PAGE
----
IT professionals are starting to realise just how different securing a cloud computing environment is from traditional on-premises IT environments. We're still in an era where the term firewall is typically thought of as a tool for securing data center architectures because that's what a next-generation firewall is designed to do.
As we continue to inch closer to the cloud era, many organisations are still using traditional firewalls to secure cloud workloads and applications. But it's not the best way to approach security in the cloud.
We recently sponsored a survey with Vanson Bourne, which revealed that 44.6 percent of the 100 Australian respondents already have their infrastructure in the public cloud. While 59 percent felt totally confident that their organisation's move to the public cloud was secure, almost all report that additional security solutions are needed. Meanwhile, 64 percent state that security concerns restrict their organisation's migration to the public cloud.
It's worthwhile taking a step back and looking at your cloud security requirements moving forward before continuing to implement the same security tools in an entirely different environment. Find out if the firewall, for example, integrates with the cloud fabric, provides a full-featured API, or if the pricing aligns with current cloud consumption models. Ultimately, it's about having the right tool for the job.
Consider a different set of tools
Next-generation firewalls are purpose-built for data center architectures (on-premise) where everything is tightly coupled and traffic flows through firewalls that scale vertically. However, public cloud best practices dictate building loosely coupled architectures that scale out horizontally (elastic).
It's critical to understand the cloud environment that your applications will be deployed in, and the native services that the infrastructure-as-a-service (IaaS) provider offers to achieve security control coverage. Then, you can instrument in your required controls that leverage the provider's deployment best practices.
This doesn't necessarily mean bringing in legacy data center architectures and tools, which tend to be ‘anti-patterns' in the cloud. Perimeter-based firewall architectures are highly effective in a data center, for example, but can become sources of friction when deployed in the public cloud.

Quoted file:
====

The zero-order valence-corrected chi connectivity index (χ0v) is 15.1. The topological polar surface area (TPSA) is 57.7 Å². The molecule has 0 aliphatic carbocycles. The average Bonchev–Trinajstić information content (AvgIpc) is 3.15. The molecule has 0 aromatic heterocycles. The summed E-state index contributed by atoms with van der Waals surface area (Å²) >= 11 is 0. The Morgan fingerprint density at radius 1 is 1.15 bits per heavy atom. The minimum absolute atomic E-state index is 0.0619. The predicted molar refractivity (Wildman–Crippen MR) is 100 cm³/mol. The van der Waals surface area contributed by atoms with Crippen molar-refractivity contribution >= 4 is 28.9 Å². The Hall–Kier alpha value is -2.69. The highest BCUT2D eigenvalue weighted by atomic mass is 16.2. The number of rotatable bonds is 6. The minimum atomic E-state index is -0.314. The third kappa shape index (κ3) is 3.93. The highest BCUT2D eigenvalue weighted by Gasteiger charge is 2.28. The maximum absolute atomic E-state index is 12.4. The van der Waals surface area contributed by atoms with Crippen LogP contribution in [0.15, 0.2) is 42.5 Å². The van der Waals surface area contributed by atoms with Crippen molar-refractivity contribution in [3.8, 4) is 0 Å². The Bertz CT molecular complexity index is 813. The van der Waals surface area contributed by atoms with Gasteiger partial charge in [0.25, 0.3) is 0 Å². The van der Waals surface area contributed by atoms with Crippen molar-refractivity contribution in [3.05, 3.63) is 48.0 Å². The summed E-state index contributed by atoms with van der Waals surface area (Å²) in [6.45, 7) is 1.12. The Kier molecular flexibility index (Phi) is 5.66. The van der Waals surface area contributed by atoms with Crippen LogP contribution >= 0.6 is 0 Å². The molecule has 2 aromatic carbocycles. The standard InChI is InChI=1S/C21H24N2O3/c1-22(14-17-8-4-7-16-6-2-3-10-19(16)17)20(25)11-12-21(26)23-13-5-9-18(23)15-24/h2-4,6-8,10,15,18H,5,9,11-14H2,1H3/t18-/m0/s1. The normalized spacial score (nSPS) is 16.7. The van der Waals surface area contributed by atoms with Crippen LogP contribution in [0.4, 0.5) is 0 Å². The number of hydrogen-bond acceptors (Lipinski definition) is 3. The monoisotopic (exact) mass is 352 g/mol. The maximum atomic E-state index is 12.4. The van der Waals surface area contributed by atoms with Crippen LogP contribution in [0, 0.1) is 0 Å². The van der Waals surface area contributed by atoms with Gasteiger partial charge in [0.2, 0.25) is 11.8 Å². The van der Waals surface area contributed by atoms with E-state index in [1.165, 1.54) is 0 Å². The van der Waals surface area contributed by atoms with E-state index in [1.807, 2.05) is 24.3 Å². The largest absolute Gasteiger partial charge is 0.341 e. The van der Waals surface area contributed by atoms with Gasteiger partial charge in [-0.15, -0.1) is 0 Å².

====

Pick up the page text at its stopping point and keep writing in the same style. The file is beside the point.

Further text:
Instead, you should think through the actual security controls you need to cover and use tools that leverage the agility and elasticity of cloud infrastructure — both technically and commercially.
A cloud generation firewall needs to be tightly integrated into the IaaS management fabric. It must support a license-less commercial model that enables automated deployments that don't incur licensing costs unless they actually see production traffic.
Confusion about security responsibilities
As we move further into the cloud generation, there's still confusion about security responsibilities. We're heading in the right direction, but we still see a lot of organisations that are just getting started in the cloud, so it remains an important part of the discussion.
All the major cloud providers clearly state the security controls that customers inherit with their platforms; however, when customers move applications to the cloud — the responsibility of securing those applications falls on the customer.
In fact, the Vanson Bourne survey revealed some interesting data related to the shared security model. The majority of the survey respondents believe that public cloud providers are responsible for securing customer data and applications in the cloud, which proves that there's still a lack of clarity around the subject. It would be beneficial for any organisation running workloads in the cloud to have a conversation about security.
Look for third parties that support a wide range of ecosystems with the same or similar solutions. Organisations often end up with multiple cloud providers, as well as having an on-premises (legacy) infrastructure. This can have implications on complexity and overall costs; it's further compounded when third-party solutions such as security are added to the mix.
Consider third parties that offer equivalent licensing options to how you're licensing your public cloud infrastructure. As organisations weigh licensing options – by usage, per hour, unlimited, etc – we see customers beginning to understand how they can leverage different ones to gain greater cost controls. This becomes more important when third-party vendors are added to the mix.
Finally, look for vendors who can provide a common management scheme – either in their products or using public cloud security infrastructures – to simplify managing and monitoring ongoing security.
Companies deploying the most common security routine – routing branch locations' traffic through a central security solution – generally find these solutions lack scale and cost benefits as their cloud leverage increases. Those that look at distributed security solutions closer to the point of access, such as next-generation firewalls and web application firewalls, reduce those issues but find new ones in managing multiple devices.